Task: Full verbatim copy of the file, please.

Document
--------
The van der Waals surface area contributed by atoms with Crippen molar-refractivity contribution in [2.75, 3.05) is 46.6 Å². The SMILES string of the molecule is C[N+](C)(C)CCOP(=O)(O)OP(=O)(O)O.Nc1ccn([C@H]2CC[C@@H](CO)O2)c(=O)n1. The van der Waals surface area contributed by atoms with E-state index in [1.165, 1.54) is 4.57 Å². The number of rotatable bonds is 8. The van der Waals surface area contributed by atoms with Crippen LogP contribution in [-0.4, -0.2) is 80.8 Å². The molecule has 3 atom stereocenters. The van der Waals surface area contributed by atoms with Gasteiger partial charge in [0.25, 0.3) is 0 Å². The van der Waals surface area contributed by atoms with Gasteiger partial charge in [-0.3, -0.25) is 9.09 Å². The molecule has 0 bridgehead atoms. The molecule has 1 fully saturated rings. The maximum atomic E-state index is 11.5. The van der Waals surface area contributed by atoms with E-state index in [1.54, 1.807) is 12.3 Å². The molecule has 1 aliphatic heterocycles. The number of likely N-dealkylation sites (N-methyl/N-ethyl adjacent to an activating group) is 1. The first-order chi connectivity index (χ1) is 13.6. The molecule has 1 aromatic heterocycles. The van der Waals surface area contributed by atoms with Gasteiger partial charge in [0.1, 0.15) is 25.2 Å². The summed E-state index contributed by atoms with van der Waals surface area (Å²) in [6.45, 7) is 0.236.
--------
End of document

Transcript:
The van der Waals surface area contributed by atoms with Crippen molar-refractivity contribution in [2.75, 3.05) is 46.6 Å². The SMILES string of the molecule is C[N+](C)(C)CCOP(=O)(O)OP(=O)(O)O.Nc1ccn([C@H]2CC[C@@H](CO)O2)c(=O)n1. The van der Waals surface area contributed by atoms with E-state index in [1.165, 1.54) is 4.57 Å². The number of rotatable bonds is 8. The van der Waals surface area contributed by atoms with Crippen LogP contribution in [-0.4, -0.2) is 80.8 Å². The molecule has 3 atom stereocenters. The van der Waals surface area contributed by atoms with Gasteiger partial charge in [0.25, 0.3) is 0 Å². The van der Waals surface area contributed by atoms with Gasteiger partial charge in [-0.3, -0.25) is 9.09 Å². The molecule has 0 bridgehead atoms. The molecule has 1 fully saturated rings. The maximum atomic E-state index is 11.5. The van der Waals surface area contributed by atoms with E-state index in [1.54, 1.807) is 12.3 Å². The molecule has 1 aliphatic heterocycles. The number of likely N-dealkylation sites (N-methyl/N-ethyl adjacent to an activating group) is 1. The first-order chi connectivity index (χ1) is 13.6. The molecule has 1 aromatic heterocycles. The van der Waals surface area contributed by atoms with Gasteiger partial charge in [0.1, 0.15) is 25.2 Å². The summed E-state index contributed by atoms with van der Waals surface area (Å²) in [6.45, 7) is 0.236.